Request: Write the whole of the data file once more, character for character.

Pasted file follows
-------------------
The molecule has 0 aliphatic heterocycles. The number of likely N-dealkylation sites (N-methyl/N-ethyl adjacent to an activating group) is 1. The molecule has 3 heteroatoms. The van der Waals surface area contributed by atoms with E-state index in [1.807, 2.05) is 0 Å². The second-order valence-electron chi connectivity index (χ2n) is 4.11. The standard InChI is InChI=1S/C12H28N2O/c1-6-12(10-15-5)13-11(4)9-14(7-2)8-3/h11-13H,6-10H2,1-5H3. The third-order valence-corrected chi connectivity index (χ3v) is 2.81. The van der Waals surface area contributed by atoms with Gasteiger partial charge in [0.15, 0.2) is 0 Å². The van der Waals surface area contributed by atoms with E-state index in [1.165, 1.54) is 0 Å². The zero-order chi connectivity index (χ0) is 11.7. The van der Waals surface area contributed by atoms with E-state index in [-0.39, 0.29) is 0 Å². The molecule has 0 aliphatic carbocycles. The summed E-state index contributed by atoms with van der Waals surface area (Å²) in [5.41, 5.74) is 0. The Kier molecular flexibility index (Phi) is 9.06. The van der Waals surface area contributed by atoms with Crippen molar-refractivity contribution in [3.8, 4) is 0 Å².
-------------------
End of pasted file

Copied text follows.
The molecule has 0 aliphatic heterocycles. The number of likely N-dealkylation sites (N-methyl/N-ethyl adjacent to an activating group) is 1. The molecule has 3 heteroatoms. The van der Waals surface area contributed by atoms with E-state index in [1.807, 2.05) is 0 Å². The second-order valence-electron chi connectivity index (χ2n) is 4.11. The standard InChI is InChI=1S/C12H28N2O/c1-6-12(10-15-5)13-11(4)9-14(7-2)8-3/h11-13H,6-10H2,1-5H3. The third-order valence-corrected chi connectivity index (χ3v) is 2.81. The van der Waals surface area contributed by atoms with Gasteiger partial charge in [0.15, 0.2) is 0 Å². The van der Waals surface area contributed by atoms with E-state index in [1.165, 1.54) is 0 Å². The zero-order chi connectivity index (χ0) is 11.7. The van der Waals surface area contributed by atoms with E-state index in [-0.39, 0.29) is 0 Å². The molecule has 0 aliphatic carbocycles. The summed E-state index contributed by atoms with van der Waals surface area (Å²) in [5.41, 5.74) is 0. The Kier molecular flexibility index (Phi) is 9.06. The van der Waals surface area contributed by atoms with Crippen molar-refractivity contribution in [3.8, 4) is 0 Å².